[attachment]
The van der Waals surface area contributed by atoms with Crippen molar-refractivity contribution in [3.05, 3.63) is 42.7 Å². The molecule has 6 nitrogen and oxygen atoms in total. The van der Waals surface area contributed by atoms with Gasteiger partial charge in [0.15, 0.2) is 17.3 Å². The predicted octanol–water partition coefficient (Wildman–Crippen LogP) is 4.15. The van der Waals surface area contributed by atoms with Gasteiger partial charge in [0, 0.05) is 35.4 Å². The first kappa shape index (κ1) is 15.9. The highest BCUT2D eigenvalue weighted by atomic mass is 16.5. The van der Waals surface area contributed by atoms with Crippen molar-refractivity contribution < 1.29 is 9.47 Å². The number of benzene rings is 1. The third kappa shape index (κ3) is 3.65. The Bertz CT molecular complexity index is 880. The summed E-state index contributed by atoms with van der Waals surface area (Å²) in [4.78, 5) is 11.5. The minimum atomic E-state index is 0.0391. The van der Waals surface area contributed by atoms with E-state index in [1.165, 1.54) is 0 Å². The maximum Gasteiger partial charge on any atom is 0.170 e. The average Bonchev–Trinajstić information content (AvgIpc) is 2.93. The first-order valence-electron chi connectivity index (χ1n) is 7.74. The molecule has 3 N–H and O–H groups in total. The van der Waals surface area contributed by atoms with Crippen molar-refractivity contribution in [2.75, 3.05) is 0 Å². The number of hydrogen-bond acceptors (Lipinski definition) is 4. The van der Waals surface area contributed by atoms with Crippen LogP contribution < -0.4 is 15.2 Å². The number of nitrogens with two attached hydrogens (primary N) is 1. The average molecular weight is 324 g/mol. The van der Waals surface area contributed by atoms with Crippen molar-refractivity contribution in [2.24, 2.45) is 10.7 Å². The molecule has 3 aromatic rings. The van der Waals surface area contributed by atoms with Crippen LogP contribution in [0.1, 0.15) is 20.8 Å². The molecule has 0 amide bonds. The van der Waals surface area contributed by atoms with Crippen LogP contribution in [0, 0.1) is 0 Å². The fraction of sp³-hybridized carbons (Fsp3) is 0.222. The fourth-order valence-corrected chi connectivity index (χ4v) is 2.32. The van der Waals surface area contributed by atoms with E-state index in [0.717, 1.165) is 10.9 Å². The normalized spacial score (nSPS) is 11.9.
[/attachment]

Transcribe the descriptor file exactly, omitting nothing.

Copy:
The van der Waals surface area contributed by atoms with Crippen molar-refractivity contribution in [3.05, 3.63) is 42.7 Å². The molecule has 6 nitrogen and oxygen atoms in total. The van der Waals surface area contributed by atoms with Gasteiger partial charge in [0.15, 0.2) is 17.3 Å². The predicted octanol–water partition coefficient (Wildman–Crippen LogP) is 4.15. The van der Waals surface area contributed by atoms with Gasteiger partial charge in [0, 0.05) is 35.4 Å². The first kappa shape index (κ1) is 15.9. The highest BCUT2D eigenvalue weighted by atomic mass is 16.5. The van der Waals surface area contributed by atoms with Crippen molar-refractivity contribution < 1.29 is 9.47 Å². The number of benzene rings is 1. The third kappa shape index (κ3) is 3.65. The Bertz CT molecular complexity index is 880. The summed E-state index contributed by atoms with van der Waals surface area (Å²) in [4.78, 5) is 11.5. The minimum atomic E-state index is 0.0391. The van der Waals surface area contributed by atoms with E-state index in [1.165, 1.54) is 0 Å². The maximum Gasteiger partial charge on any atom is 0.170 e. The average Bonchev–Trinajstić information content (AvgIpc) is 2.93. The first-order valence-electron chi connectivity index (χ1n) is 7.74. The molecule has 3 N–H and O–H groups in total. The van der Waals surface area contributed by atoms with Crippen molar-refractivity contribution in [2.75, 3.05) is 0 Å². The number of hydrogen-bond acceptors (Lipinski definition) is 4. The van der Waals surface area contributed by atoms with Crippen LogP contribution < -0.4 is 15.2 Å². The number of nitrogens with two attached hydrogens (primary N) is 1. The average molecular weight is 324 g/mol. The van der Waals surface area contributed by atoms with Crippen molar-refractivity contribution in [2.24, 2.45) is 10.7 Å². The molecule has 3 aromatic rings. The van der Waals surface area contributed by atoms with Crippen LogP contribution in [0.1, 0.15) is 20.8 Å². The molecule has 0 amide bonds. The van der Waals surface area contributed by atoms with Crippen LogP contribution in [0, 0.1) is 0 Å². The fraction of sp³-hybridized carbons (Fsp3) is 0.222. The fourth-order valence-corrected chi connectivity index (χ4v) is 2.32. The van der Waals surface area contributed by atoms with E-state index in [0.717, 1.165) is 10.9 Å². The normalized spacial score (nSPS) is 11.9.